The Woman Movement
by Lucinda B.
The woman movement is a world-wide fact. An agitation which has
gathered impetus and strength during more than forty years is a
significant phenomenon in the realm of mind and of social progress.
Since, in 1848, the rebellion of Lucretia Mott and Elizabeth Cady
Stanton, at the humiliating position accorded them as delegates to an
international convention in London, England, led them to inaugurate
the “woman’s rights” movement in this country, at Seneca Falls, New
York, the growth of this “mustard seed” of truth has become a “great
tree” whose branches overshadow continents, and the thought and active
moral forces of nations “dwell in the branches thereof.”
If not from “Greenland’s icy mountains,” at least from the boundaries
of the United States and British America to “India’s coral strand,”
the onsweeping wave of woman’s elevation is steadily advancing.
Ramabai in India seeking the deliverance of the child widow, who has
no earthly existence, nor any hope of one beyond mortal life except as
a wife, and who, as a widow, is but an outcast, this woman missionary
from the opposite side of the globe has clasped hands and is in
heart-fellowship with her American sisters who are still seeking the
enlargement of woman’s freedom and opportunities in this favored
It was a logical position that besieged the ballot as the first agency
of deliverance in our land. The suffrage is, under our form of
government and constitutional rights, the badge of equality.
Everywhere, in Church and State, woman was discriminated against, and
the distinguishing disability imposed upon her by law and custom was
her suppressed opinion and will in the administration of affairs.
In the church she might contribute her labor, carry forward
enterprises to pay the minister’s salary, furnish the edifice, support
social movements that would tend to increase membership, and sustain
the religious services; but, were she a machine, minus brains, choice,
or will, she could be no more completely a nonentity when the pastor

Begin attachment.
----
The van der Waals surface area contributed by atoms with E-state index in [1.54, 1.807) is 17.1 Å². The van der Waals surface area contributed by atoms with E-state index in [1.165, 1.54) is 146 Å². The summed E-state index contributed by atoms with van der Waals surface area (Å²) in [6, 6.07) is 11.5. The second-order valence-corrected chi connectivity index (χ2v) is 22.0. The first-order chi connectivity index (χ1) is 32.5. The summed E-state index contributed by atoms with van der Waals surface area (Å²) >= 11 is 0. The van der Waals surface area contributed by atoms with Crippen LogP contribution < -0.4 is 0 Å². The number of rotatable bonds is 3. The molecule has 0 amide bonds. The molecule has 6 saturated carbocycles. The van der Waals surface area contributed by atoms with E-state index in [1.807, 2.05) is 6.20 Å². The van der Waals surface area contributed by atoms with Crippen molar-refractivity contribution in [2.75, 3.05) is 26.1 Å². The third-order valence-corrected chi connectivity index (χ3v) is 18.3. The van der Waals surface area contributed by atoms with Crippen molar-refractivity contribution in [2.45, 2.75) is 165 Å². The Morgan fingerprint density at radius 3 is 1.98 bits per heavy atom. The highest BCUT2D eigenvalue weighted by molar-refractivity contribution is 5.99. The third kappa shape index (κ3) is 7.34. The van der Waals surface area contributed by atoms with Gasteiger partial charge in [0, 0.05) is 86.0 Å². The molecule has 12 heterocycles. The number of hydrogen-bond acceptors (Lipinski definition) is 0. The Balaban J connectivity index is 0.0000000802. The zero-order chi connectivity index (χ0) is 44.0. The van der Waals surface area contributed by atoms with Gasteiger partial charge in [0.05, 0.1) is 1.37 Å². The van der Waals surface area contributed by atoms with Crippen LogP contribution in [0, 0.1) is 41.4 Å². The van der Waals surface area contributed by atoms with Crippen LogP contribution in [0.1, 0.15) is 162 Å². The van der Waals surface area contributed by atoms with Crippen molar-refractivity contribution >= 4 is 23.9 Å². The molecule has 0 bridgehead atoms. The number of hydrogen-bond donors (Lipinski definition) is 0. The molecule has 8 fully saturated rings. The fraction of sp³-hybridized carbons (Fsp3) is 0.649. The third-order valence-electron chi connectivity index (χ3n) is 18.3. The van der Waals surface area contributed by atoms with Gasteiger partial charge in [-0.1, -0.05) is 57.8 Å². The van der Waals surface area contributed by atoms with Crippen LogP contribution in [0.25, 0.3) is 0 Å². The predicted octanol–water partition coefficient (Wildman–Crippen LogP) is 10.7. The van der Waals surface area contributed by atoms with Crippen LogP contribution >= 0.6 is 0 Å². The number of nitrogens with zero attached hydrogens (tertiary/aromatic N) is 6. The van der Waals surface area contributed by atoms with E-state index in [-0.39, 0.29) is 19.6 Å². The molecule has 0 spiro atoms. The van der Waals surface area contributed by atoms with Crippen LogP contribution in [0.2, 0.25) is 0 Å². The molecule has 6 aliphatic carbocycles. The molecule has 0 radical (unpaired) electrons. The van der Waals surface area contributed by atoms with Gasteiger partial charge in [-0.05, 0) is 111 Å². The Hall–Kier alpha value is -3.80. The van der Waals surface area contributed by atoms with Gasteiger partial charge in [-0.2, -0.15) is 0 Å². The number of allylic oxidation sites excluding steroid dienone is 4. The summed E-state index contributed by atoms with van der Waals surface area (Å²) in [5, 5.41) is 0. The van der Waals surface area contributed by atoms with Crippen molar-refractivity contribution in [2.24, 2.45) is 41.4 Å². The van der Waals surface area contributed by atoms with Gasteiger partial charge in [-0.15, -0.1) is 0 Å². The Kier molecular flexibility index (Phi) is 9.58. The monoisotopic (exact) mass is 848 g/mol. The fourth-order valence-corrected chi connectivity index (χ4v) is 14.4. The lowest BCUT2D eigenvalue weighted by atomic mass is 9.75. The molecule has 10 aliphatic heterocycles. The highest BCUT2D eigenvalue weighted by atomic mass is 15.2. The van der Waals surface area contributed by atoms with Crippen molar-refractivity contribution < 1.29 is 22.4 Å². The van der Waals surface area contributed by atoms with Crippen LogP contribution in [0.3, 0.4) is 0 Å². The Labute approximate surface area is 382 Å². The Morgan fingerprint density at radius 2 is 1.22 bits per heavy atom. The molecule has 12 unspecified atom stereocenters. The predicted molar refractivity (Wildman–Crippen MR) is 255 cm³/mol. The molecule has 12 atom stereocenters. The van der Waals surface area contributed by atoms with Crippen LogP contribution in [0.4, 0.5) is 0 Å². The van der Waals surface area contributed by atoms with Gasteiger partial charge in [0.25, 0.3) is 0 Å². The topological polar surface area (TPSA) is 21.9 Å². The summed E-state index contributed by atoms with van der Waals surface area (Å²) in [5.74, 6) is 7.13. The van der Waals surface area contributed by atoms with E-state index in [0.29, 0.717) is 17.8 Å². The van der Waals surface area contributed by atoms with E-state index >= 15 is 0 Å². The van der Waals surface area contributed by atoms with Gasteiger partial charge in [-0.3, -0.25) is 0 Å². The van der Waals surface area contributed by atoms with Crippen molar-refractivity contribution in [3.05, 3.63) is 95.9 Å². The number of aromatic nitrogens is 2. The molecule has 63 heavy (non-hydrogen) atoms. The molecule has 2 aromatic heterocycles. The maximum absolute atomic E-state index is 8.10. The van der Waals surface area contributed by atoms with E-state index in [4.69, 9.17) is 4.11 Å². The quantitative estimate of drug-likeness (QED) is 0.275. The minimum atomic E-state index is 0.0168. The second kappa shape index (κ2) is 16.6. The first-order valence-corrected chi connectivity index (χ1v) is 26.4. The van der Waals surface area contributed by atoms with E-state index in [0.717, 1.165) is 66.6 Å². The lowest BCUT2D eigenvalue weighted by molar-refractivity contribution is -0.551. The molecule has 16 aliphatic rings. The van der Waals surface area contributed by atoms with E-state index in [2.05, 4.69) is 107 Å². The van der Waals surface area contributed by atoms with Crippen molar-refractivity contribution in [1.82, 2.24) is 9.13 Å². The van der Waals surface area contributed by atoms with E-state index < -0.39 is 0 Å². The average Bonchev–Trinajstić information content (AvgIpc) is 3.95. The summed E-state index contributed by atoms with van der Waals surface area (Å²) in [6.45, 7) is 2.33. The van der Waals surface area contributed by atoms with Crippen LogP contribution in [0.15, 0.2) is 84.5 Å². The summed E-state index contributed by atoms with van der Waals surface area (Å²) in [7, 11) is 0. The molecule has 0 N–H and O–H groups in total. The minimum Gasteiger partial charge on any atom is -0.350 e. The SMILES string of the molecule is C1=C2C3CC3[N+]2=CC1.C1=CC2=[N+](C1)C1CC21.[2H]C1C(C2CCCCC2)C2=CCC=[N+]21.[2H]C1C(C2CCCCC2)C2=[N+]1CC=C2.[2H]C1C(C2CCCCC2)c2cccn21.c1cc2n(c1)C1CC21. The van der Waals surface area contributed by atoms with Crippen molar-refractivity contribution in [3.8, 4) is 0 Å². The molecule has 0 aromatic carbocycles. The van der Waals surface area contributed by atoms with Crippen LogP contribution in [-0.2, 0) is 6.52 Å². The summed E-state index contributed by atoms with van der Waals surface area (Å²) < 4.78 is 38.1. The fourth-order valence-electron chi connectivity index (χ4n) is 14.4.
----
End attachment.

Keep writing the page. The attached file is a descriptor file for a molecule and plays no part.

was to be chosen, the amount of his salary fixed, or any matters of
finance or administration decided upon.
The acceptance of her work for its support was the only recognition of
her individuality, or her common share in the institution. She was
cudgelled with Paul in the Church and with her inability to fight by
Muscular force having been, and still widely held to be, the bulwark
of civilization, and submission to the authority of man socially and
ecclesiastically the measure of her religious excellence, at least of
the excellence of the wifely portion of womanhood, woman has been a
cipher at the left-hand side of the unit man in both civil and
But the evolution of brains, which is nature’s method of human
development, has unsettled this standard of civilization and the
relation of the sexes. The woman who thinks has come, and the struggle
is no longer one of muscle, nor can it ever again become so.
The woman of the future can no more be remanded to the merely patient
plodder in kitchen and nursery, with no horizon but the cook-stove and
cradle illuminated by the weekly church service, than the lightning
printing-press of to-day can be remanded to the clumsy instrument of a
century ago, or the electric light to the tallow dip.
If the demand of woman for equal opportunity to win all the prizes of
life, and to control her special function, involving the most serious
and sacred responsibilities to the race, and the necessity of her own
growth and advancement,—if this new demand is one that is not worthy
the consent and co-operation of men and institutions, the mistake was
fatal which permitted her to learn the alphabet.
This mistake, if mistake it was, has extended its mighty influence in
widening circles through the past three centuries. Francois Saintonge,
a young widow of France, toward the close of the sixteenth century,
obtained the consent of her father to teach some girls to read if she
would give her lessons at five o’clock in the morning. Without bed,
bread, or fire, she and her five pupils stayed the first night in the
house for which the only fifty pounds she possessed were paid.
Simultaneously a young girl in Italy made an effort to set in motion
the brain cells of the girls of her country by giving them a chance to
learn the alphabet.
The heroic courage of women in striving to attain the weapons of
intelligence affords evidence of the invincible proceeding of
evolution inherent in the constitution of humanity.
The woman movement is demonstration of the power of thought beyond the
power of muscle; it is evidence that the intangible forces of mind are
superior to the external material powers of muscle, and sword, and
bullet. It is reassuring to forecast that, spite of the present
inefficacy, or but very limited success of woman’s protest against
barbarous laws and usages, and the destructive errors and vices of the
degree of civilization we have reached, the protest is a prophecy that
the moral elevation of the race is to be the result of woman’s
increased intelligence and equipment, and of her ascent to the full
proportions of womanhood.
As a builder of material structures and enterprises, man is a superb
success. The bridge, the triumphs of architecture, the steam engine,
the almost intelligent machine are marvellous manifestations of
inventive genius, and of the uses of muscle.
But the statistics of social progress in morals do not bear testimony
to masculine superiority as builder of the higher humanity. A man has
elaborated “The New Education,” but he allowed, without stint, that